To be clear, this speaker series was no freelancing operation. It was carefully planned months in advance by the professional events team within my department of which I was Head at the time. All of the organisational formalities, including risk assessments, were complied with. The events were officially advertised for many weeks beforehand on the university’s website.
The speaker series ran for two sessions. The events passed off well, with no incidents. The discussions were civil, the debates were calm – often humorous – and good-natured on all sides. Those in attendance emerged, one deduced, enlightened and stimulated. What was intriguing, however, was not the events themselves but the university’s curious, illogical, reaction.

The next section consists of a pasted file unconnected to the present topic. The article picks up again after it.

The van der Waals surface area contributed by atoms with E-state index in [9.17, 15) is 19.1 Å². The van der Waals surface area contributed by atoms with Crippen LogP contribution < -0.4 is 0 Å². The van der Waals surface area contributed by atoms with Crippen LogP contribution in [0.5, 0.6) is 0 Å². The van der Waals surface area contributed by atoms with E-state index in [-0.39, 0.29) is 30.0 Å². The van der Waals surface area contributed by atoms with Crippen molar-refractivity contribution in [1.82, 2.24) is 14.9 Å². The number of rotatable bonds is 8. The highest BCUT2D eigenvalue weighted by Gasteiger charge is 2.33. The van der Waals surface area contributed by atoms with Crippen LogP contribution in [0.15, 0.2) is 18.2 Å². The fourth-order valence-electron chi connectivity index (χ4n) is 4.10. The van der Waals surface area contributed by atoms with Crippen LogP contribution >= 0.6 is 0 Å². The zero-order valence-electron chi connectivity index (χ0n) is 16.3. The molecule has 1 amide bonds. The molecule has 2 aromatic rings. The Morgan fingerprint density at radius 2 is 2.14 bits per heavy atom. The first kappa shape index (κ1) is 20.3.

Two days before the first event a student led petition was raised to get the invited speaker cancelled. The invited guest was a respected academic educationalist who had written an excellent book on conformity in academia. The petition alleged, erroneously, that the speaker had made offensive anti-transgender remarks in their previous writings and should therefore be disinvited. The petition gathered a meagre 144 signatures (including signees from outside the institution), representing, at most, perhaps no more than 0.2 per cent of the university’s staff and student body. Regardless of how risibly small it was, the petition startled the university authorities. Apparently, emergency meetings at the highest levels were convened (without my knowledge as the event organiser). Extra security was laid on.
In the end, security was not required. Nothing happened. Everyone enjoyed a perfectly respectful discussion, which was the precise intent of the series. On the surface, then, the university held the line against the insidious forces of ‘cancel culture’: so far so very good.